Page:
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Getting Back African Artifacts At All Costs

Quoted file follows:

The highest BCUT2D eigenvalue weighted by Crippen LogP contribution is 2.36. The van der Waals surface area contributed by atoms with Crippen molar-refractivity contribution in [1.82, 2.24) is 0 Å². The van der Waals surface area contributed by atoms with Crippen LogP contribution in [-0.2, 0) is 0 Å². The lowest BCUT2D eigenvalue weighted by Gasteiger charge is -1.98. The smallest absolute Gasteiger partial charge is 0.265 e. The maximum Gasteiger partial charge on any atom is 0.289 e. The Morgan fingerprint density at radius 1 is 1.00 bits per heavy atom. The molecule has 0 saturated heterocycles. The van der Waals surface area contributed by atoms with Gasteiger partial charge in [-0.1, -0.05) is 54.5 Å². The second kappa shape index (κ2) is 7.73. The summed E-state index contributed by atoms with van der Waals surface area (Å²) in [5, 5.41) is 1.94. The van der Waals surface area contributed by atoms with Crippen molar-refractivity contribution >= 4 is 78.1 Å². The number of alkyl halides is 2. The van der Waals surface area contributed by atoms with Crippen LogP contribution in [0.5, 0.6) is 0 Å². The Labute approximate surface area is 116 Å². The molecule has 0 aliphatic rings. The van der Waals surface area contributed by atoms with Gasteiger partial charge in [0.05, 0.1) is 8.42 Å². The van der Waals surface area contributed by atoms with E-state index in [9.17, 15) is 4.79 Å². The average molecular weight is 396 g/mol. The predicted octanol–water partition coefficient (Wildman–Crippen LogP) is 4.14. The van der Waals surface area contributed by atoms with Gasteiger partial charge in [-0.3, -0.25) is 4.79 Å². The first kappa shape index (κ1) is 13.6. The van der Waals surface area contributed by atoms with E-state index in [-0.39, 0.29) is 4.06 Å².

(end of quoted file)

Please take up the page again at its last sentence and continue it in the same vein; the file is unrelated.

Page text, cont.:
Mr. Mwazulu Diyabanza, the spokesman for a Pan-African movement that seeks reparations for colonialism, slavery and cultural expropriation, is set to stand trial in Paris on Sept. 30. Along with the four associates from the Quai Branly action, he will face a charge of attempted theft, in a case that is also likely to put France on the stand for its colonial track record and for holding so much of sub-Saharan Africa’s cultural heritage — 90,000 or so objects — in its museums. President Emmanuel Macron pledged in 2017 to give back much of Africa’s heritage held by France’s museums, and commissioned two academics to draw up a report on how to do it. The 2018 report, by Bénédicte Savoy and Felwine Sarr, said any artifacts removed from sub-Saharan Africa in colonial times should be permanently returned if they were “taken by force, or presumed to be acquired through inequitable conditions,” and if their countries of origin asked for them. Only 27 restitutions have been announced so far, and just one object has been returned. Mr. Diyabanza is not alone in staging museum actions. On Friday, a London court found Isaiah Ogundele, 34, guilty on a harassment charge over a protest in a slavery-related gallery at the Museum of London. According to a statement from the museum, the demonstration took place in January in front of four African works on loan from the British Museum.